Tuesday, May 15, 2012

Medical malpractice and hernia repair

http://www.ncbi.nlm.nih.gov/pubmed/22578855


J Surg Res. 2012 May 4. [Epub ahead of print]

Medical malpractice and hernia repair: An analysis of case law.

Source

Department of General Surgery, Carolinas Medical Center, Charlotte, North Carolina.

Abstract

BACKGROUND:

Litigation analysis and clinician education are essential to reduce the number and cost of malpracticeclaims. This study evaluates the clinical characteristics and legal outcomes of medical malpractice litigation initiated by patients having undergone a hernia repair operation.

MATERIALS AND METHODS:

Published civil suits were obtained from a legal database for state and federal decisions constituting case law. The published material includes information on defendants, plaintiffs, allegations, outcomes, and a variety of legal issues. A retrospective review of 44 published cases from 25 states was performed.

RESULTS:

Complications were present in 20 of 44 (45%) suits, four (9%) of which were because of infection. Death occurred in five (11%) cases, and failure to obtain informed consent was alleged in seven (16%) of the suits. Retained foreign bodies were present in 7 of the 44 (16%) suits. Other allegations included incorrect surgical technique, insufficient need for surgery, and emotional distress. Most (64%) patients initiating malpractice litigation were male, and inguinal, hiatal, and ventral hernia repairs account for 39%, 27%, and 14% of cases, respectively. Most suits (40%) were initiated in Southern states. Surgical mesh was indicated in 5 of 44 (11%) suits but four of five were unrelated to the suit. One patient initiated litigation because of the fact that the surgeon did not use mesh during surgery, which was discussed preoperatively during the informed consent. The court ruled in favor of the plaintiff in 12 of 44 (27%) suits, with compensation ranging from roughly $19,000 to $8,000,000. Louisiana and New York had six and seven suits each, which appears disproportionate given their respective populations.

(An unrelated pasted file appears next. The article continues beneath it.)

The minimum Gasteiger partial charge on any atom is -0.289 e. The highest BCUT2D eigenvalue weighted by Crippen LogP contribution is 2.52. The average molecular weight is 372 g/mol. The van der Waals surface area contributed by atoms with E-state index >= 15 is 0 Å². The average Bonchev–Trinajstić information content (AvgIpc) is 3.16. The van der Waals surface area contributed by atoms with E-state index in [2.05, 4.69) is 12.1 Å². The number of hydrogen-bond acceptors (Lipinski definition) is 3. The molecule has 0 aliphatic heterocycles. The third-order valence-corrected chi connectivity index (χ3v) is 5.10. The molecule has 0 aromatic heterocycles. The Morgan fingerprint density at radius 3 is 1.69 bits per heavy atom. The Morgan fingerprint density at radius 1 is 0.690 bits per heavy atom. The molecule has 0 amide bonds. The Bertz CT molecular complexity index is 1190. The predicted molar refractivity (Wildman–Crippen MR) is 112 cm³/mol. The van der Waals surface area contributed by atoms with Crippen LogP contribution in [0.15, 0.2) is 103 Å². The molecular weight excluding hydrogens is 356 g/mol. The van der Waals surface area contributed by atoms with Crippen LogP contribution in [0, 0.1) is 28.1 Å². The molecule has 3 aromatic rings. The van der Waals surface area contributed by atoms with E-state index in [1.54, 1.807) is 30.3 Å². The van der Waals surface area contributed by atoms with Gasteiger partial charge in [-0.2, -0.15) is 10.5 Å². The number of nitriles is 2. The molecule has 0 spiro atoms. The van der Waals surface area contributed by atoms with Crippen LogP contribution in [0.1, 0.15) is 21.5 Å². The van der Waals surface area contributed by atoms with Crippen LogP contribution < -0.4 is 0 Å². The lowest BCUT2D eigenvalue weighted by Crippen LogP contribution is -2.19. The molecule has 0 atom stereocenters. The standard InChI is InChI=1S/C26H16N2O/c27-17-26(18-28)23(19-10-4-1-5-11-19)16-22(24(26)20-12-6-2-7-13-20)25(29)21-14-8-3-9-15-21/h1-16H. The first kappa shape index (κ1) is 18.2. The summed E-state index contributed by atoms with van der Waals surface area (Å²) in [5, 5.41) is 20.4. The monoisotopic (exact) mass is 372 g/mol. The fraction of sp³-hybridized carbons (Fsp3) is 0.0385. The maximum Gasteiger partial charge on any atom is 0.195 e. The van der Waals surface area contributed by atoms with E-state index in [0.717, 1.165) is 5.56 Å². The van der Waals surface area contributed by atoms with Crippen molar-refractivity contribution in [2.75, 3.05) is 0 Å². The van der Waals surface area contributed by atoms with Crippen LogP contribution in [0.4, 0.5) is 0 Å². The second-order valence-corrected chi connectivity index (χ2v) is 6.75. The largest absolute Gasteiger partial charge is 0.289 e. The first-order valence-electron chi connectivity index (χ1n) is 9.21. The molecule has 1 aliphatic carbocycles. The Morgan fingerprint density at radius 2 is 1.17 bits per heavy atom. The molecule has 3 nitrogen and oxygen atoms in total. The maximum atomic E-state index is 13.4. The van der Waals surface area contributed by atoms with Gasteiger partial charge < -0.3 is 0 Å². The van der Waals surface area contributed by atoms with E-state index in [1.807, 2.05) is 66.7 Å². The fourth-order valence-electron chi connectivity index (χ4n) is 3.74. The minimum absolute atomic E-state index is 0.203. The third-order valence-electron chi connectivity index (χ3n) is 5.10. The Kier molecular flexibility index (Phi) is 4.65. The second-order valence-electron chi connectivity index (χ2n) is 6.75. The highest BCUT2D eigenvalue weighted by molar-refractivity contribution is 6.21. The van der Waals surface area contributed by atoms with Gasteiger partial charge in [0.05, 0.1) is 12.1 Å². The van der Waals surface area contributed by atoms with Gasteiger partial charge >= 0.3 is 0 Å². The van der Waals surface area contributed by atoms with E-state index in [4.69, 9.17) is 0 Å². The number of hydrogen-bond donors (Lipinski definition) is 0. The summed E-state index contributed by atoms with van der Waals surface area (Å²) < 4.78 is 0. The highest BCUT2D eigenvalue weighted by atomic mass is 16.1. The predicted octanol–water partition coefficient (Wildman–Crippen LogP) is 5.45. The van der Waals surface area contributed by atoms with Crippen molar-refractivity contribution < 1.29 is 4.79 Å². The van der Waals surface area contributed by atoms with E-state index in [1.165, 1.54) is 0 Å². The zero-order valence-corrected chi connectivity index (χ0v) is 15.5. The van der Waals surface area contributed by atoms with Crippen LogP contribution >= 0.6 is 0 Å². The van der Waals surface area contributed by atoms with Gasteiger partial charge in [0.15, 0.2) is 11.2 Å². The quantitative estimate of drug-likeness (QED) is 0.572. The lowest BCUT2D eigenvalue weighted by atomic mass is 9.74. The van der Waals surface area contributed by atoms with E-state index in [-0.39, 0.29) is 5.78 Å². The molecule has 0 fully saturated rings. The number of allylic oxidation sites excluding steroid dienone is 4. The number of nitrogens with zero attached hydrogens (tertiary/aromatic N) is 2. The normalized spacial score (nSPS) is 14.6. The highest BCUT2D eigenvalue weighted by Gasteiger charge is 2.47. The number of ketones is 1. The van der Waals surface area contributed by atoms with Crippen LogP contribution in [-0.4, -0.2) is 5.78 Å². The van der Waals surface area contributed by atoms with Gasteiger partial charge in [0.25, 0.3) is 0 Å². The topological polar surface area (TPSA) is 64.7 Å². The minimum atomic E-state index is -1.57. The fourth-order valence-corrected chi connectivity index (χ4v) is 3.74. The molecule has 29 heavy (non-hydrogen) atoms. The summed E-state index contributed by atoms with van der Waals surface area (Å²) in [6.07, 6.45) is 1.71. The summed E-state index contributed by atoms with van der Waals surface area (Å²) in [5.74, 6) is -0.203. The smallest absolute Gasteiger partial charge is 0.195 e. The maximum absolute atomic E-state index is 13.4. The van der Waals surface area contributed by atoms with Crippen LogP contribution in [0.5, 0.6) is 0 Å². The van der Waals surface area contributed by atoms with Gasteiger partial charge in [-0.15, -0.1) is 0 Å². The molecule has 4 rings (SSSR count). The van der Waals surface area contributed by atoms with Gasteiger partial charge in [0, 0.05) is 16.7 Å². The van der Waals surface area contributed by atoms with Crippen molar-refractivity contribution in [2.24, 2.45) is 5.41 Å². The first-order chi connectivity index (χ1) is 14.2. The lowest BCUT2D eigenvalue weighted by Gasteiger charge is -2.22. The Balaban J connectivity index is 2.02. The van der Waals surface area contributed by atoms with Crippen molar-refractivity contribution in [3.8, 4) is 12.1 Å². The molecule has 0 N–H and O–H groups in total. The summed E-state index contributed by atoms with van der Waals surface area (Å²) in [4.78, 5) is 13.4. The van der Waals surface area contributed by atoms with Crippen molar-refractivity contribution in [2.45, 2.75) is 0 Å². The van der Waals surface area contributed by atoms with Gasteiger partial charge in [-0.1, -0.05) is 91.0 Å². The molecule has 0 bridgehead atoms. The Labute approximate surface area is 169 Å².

CONCLUSION:

Complications and death resulting from alleged clinical negligence play a significant role in both the initiation and the outcome of malpractice litigation. Retained foreign bodies and lack of informed consent account for roughly one-third of malpractice litigation associated with hernia repairs. Many of these suits may be avoided with proper patient education and documentation of such along with standard operative preventative measures.

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